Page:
Child headed families reportedly go without food for days as COVID-19 crises delays distribution of food grains – Anadolu Agency
Battling against the effects of drought, devastating cyclone Idai and now the COVID-19 or coronavirus pandemic, starvation looms large over a large population in landlocked African country Zimbabwe.
Just 40 kilometers from capital Harare, in Pararehwa village in Gormozonzi province, two boys had reportedly not eaten food for over four days.
On June 14, a neighbor found a 12-year-old Absolom Mugumburwa unconscious lying on the ground. It appeared that the already malnourished boy had not eaten food for over several days.
His elder brother 18-year-old Washington had gone in search of wild fruits.
“I had gone to fetch wild fruits in the bushes nearby. It took a long time as I could not get any. After I returned four hours later, neighbors alerted me that my younger brother has fainted,” said the elder brother.
“He had fainted as we had not eaten for four days. Neighbors who often assist could not do so this time as most of them are facing economic challenges owing to the COVID-19 lockdown,” the 18-year old Washington added.
Their fireplace had no sign of life; the kitchen has a few utensils probably not used in the recent past. There was no food at all in the house while in their bedroom; two tiny and thin blankets were lying on the floor.
No food distribution
While these boys are beneficiaries of the government’s grain scheme the department has not distributed maize since February in the region.
Half-brothers Washington and Absolom were left alone when their father left them to seek greener pastures in South African three years ago.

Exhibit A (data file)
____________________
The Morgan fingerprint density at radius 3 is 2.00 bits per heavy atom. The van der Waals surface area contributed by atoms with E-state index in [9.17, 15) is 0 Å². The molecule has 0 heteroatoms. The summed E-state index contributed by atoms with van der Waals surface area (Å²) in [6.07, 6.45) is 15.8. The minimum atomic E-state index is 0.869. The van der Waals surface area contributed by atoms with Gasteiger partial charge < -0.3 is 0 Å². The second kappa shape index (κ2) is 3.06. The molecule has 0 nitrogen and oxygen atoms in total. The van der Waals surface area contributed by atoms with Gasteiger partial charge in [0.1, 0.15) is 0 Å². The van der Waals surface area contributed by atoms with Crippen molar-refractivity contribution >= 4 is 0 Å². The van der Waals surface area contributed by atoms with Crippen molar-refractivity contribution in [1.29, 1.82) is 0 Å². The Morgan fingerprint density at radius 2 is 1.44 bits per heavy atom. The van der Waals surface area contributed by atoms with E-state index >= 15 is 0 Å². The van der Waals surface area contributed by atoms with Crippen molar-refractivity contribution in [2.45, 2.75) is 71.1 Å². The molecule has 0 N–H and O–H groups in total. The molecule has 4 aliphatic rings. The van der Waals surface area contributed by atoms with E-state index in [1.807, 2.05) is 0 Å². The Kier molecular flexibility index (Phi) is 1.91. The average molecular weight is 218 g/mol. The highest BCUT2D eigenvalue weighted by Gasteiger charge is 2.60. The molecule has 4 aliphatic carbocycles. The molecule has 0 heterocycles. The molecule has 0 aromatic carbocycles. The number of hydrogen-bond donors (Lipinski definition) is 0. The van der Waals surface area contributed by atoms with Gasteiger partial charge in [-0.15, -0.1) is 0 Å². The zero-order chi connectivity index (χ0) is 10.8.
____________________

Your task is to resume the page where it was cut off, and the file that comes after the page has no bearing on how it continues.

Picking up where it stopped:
A voluntary group Case Care Workers (CCW) which works closely with the government’s Social Welfare Department had traced their father in South Africa.
“But it appeared that his situation there was worse,” a member of the CCW in Domboshava told Anadolu Agency, on the condition of anonymity.
My younger brother was expected to graduate to secondary school next year. But I do not know how that will be possible,” said Washington, who used to survive by doing odd jobs in between his schooling.
But since the pandemic restrictions, no jobs are coming forth.
The boys have been also reportedly abused by their 33-year-old uncle.
Instead of assisting he is accused of taking away anything donated for the two boys including food to raise money for his drinks, leaving the boys starving.
Voluntary group members have lodged a report against their uncle with the local police.
National Director at Zimbabwe National Council for the Welfare of Children (ZNCWC) Taylor Nyanhete expressed concern over the lack of government assistance to child-headed families.
Large orphan population
The Poverty, Income, Consumption, and Expenditure Survey 2017 Report, indicates that 13% of Zimbabwean children are orphans and 40% of the orphans are in the age14-17-year age group.
It becomes more challenging when these orphans are heading a family and are still in schools or unemployed, said Nyanhete.
After facing multiple whammies from drought to cyclone over the past one year, the pandemic has further deteriorated the situation. The country currently needs US$ 300 million to feed eight million hungry Zimbabweans.
Speaking to Anadolu Agency, Social Welfare Minister, Paul Mavhima expressed concern over the reports of starvations.
“As a government, we have been distributing food aid to the child-headed and other starving families in the country. However, I am surprised children are starving owing to hunger, our statistics show we are distributing grain every month,” he said.
The minister, however, admitted that since many staff members are busy in the quarantine centers attending pandemic patients there could be delays in the distribution of grains.